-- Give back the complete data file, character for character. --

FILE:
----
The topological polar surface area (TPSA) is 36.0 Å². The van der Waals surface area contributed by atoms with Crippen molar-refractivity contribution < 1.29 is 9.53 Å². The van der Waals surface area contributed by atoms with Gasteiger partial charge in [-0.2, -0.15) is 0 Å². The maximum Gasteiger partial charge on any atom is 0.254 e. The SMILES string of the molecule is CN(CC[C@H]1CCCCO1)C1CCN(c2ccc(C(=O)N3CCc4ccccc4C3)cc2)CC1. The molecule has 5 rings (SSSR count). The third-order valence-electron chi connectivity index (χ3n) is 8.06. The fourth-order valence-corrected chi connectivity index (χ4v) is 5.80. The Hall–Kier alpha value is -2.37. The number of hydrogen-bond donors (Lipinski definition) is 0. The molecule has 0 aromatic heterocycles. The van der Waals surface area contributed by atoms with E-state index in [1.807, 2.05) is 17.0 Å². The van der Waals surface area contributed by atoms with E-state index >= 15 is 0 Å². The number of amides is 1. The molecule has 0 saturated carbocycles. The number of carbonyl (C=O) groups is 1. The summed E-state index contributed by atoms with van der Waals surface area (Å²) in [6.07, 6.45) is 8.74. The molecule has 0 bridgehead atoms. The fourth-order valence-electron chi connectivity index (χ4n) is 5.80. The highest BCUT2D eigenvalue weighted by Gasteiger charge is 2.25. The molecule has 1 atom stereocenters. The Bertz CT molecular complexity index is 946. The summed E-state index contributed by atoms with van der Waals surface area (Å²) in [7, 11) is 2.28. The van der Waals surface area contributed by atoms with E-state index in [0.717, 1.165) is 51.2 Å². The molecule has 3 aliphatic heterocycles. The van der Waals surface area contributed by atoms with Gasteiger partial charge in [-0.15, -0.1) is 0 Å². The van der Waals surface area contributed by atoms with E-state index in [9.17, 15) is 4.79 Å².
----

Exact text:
The topological polar surface area (TPSA) is 36.0 Å². The van der Waals surface area contributed by atoms with Crippen molar-refractivity contribution < 1.29 is 9.53 Å². The van der Waals surface area contributed by atoms with Gasteiger partial charge in [-0.2, -0.15) is 0 Å². The maximum Gasteiger partial charge on any atom is 0.254 e. The SMILES string of the molecule is CN(CC[C@H]1CCCCO1)C1CCN(c2ccc(C(=O)N3CCc4ccccc4C3)cc2)CC1. The molecule has 5 rings (SSSR count). The third-order valence-electron chi connectivity index (χ3n) is 8.06. The fourth-order valence-corrected chi connectivity index (χ4v) is 5.80. The Hall–Kier alpha value is -2.37. The number of hydrogen-bond donors (Lipinski definition) is 0. The molecule has 0 aromatic heterocycles. The van der Waals surface area contributed by atoms with E-state index in [1.807, 2.05) is 17.0 Å². The van der Waals surface area contributed by atoms with E-state index >= 15 is 0 Å². The number of amides is 1. The molecule has 0 saturated carbocycles. The number of carbonyl (C=O) groups is 1. The summed E-state index contributed by atoms with van der Waals surface area (Å²) in [6.07, 6.45) is 8.74. The molecule has 0 bridgehead atoms. The fourth-order valence-electron chi connectivity index (χ4n) is 5.80. The highest BCUT2D eigenvalue weighted by Gasteiger charge is 2.25. The molecule has 1 atom stereocenters. The Bertz CT molecular complexity index is 946. The summed E-state index contributed by atoms with van der Waals surface area (Å²) in [7, 11) is 2.28. The van der Waals surface area contributed by atoms with E-state index in [0.717, 1.165) is 51.2 Å². The molecule has 3 aliphatic heterocycles. The van der Waals surface area contributed by atoms with Gasteiger partial charge in [-0.15, -0.1) is 0 Å². The van der Waals surface area contributed by atoms with E-state index in [9.17, 15) is 4.79 Å².